So what’s the deal? Well it looks like a number of factors have converged to create this new reality, even though mothers and fathers spend a lot of time at their paid jobs. First of all, the work of the “at-home” mother has been greatly altered by technology and fast food. Meal preparation – especially when it comes from a takeout joint, comes out of a package, or pops out of the microwave oven – takes less time. Mothers are also spending less time cleaning the house, compared to a few decades ago. Dust bunnies prevail! And actually, fathers never spent a whole lot of time cleaning the house anyway, so no big change there.
But equally important, the notion of good parenting has shifted over the years from more hands-off to more intensive, involved parenting. From playing classical music to your in-utero fetus to knowing all your kids’ teachers to coaching her Little League team to texting daily with college age kids, the contemporary notion of “good parenting” has been redefined as engaged parenting. Based on the research, it seems that mothers who work outside the home want to “protect” the amount of time they have with their children; ergo, spend as much time with them as possible.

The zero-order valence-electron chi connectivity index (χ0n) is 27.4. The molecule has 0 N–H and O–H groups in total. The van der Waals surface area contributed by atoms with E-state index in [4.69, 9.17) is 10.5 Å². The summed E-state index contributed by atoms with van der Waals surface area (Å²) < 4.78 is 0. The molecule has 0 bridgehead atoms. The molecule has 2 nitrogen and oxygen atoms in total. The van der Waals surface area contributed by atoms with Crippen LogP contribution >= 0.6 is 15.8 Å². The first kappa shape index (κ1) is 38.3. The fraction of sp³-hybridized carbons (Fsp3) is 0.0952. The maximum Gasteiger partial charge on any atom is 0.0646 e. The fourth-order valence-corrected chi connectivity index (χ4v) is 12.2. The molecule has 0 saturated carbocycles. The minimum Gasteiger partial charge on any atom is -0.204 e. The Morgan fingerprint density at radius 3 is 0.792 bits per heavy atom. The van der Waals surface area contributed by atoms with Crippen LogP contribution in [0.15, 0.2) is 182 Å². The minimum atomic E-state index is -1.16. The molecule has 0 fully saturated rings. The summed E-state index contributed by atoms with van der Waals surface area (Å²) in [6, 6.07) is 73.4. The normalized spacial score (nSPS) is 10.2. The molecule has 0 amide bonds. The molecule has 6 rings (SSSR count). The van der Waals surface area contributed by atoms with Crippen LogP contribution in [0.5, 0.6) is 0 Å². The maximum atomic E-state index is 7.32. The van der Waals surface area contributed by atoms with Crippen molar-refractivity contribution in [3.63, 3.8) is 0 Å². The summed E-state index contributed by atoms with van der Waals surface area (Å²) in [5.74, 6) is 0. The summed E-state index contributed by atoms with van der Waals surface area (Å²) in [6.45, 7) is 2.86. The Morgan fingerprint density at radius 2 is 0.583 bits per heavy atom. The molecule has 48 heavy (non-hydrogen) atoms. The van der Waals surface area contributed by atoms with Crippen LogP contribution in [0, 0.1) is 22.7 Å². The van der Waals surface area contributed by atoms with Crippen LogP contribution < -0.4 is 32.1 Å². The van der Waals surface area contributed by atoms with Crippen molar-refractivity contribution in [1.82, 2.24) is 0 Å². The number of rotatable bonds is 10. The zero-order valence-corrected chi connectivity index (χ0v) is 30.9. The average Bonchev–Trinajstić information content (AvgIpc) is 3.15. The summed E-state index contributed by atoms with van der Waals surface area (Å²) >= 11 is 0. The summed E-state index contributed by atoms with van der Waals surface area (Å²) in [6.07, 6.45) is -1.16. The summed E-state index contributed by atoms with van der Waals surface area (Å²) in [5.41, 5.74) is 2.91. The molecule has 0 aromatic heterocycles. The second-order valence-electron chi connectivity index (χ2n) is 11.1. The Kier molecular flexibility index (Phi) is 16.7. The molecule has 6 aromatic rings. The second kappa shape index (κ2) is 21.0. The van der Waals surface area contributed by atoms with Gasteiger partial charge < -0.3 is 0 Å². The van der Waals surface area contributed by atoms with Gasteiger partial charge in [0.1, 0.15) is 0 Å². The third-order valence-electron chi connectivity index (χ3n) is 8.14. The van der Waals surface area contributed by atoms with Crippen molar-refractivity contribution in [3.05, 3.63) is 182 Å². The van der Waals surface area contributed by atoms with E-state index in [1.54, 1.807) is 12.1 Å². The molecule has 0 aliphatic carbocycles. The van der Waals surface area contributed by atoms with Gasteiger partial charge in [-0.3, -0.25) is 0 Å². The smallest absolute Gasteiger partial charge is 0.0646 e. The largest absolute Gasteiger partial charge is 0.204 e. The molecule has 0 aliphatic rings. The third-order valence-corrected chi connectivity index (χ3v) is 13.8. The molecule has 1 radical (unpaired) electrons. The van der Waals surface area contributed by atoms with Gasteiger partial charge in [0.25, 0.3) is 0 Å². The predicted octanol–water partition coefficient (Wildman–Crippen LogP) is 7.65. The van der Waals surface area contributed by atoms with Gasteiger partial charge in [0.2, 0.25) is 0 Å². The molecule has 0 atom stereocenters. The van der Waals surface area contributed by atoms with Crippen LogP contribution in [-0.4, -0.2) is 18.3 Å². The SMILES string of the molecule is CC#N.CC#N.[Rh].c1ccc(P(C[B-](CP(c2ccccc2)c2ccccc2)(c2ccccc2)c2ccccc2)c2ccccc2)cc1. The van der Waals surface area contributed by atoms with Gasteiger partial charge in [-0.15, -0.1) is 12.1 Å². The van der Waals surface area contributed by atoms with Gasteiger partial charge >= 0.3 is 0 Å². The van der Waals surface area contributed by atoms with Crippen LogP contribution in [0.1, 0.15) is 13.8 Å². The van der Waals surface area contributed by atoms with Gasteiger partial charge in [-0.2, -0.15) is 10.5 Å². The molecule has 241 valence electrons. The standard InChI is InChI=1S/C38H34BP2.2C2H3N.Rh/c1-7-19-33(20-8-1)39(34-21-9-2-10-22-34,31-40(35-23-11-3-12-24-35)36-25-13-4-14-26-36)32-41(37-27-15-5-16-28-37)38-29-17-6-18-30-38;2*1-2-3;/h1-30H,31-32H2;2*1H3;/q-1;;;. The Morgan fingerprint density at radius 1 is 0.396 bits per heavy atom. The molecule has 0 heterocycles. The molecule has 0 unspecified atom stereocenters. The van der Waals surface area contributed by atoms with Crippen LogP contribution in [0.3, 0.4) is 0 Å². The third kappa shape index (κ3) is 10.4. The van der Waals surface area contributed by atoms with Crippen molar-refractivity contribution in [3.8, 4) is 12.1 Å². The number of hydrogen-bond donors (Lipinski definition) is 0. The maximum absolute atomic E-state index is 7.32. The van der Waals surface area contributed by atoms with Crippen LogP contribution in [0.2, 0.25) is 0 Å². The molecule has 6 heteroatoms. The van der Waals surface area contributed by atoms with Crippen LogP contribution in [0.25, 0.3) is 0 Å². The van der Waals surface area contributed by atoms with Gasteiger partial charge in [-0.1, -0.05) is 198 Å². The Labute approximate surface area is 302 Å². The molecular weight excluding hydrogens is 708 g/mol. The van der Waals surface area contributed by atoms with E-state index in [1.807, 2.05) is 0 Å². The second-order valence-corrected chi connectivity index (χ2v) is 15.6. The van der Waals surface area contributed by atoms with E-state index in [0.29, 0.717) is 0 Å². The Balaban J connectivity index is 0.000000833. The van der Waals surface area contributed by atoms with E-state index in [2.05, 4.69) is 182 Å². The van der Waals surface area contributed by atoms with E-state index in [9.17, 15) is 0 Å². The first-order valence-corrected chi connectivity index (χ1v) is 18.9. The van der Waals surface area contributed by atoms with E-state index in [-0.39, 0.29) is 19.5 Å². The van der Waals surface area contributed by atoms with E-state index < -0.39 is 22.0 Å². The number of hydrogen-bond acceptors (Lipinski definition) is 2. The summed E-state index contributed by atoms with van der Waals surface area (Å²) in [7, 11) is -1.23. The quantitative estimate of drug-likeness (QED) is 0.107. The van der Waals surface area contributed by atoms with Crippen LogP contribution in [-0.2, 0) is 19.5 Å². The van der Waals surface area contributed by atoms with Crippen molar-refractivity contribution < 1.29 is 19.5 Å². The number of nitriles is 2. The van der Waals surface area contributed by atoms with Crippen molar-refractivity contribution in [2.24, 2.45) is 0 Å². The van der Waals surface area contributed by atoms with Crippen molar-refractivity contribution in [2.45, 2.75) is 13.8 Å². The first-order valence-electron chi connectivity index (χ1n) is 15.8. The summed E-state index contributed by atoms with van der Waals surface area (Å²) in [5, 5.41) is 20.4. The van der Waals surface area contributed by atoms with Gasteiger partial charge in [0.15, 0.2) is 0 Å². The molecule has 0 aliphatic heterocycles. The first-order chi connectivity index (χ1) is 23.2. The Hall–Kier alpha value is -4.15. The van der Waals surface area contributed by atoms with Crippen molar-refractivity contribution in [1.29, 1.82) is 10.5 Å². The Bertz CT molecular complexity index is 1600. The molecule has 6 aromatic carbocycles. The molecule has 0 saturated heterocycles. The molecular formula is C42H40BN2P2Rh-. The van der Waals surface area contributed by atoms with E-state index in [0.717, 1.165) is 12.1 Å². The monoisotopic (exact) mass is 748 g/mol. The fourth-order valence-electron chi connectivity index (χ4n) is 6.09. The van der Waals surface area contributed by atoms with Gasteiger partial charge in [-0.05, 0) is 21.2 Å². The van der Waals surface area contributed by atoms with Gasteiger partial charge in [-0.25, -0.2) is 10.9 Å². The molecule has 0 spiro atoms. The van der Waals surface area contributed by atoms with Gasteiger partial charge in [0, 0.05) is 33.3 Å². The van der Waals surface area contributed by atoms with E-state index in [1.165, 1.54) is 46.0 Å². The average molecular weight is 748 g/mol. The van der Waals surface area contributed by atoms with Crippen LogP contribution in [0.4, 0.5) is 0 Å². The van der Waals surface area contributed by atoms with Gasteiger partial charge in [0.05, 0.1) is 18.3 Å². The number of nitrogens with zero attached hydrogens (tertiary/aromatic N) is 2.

In her study of nurses who work night shifts, Anita Garey found these women chose night hours so they could maintain the notion of the “ideal mother” who was available to meet during the day with her child’s teachers, bake for the bake sales, and show up at school events. All this came at a cost: sleep and personal care. Sociologist Arlie Hochschild called this phenomenon the “time famine.” Bianchi argues that the increase of mothers in the paid labor force, at least in two-parent families, has shifted some of the caregiving responsibility to fathers, commenting,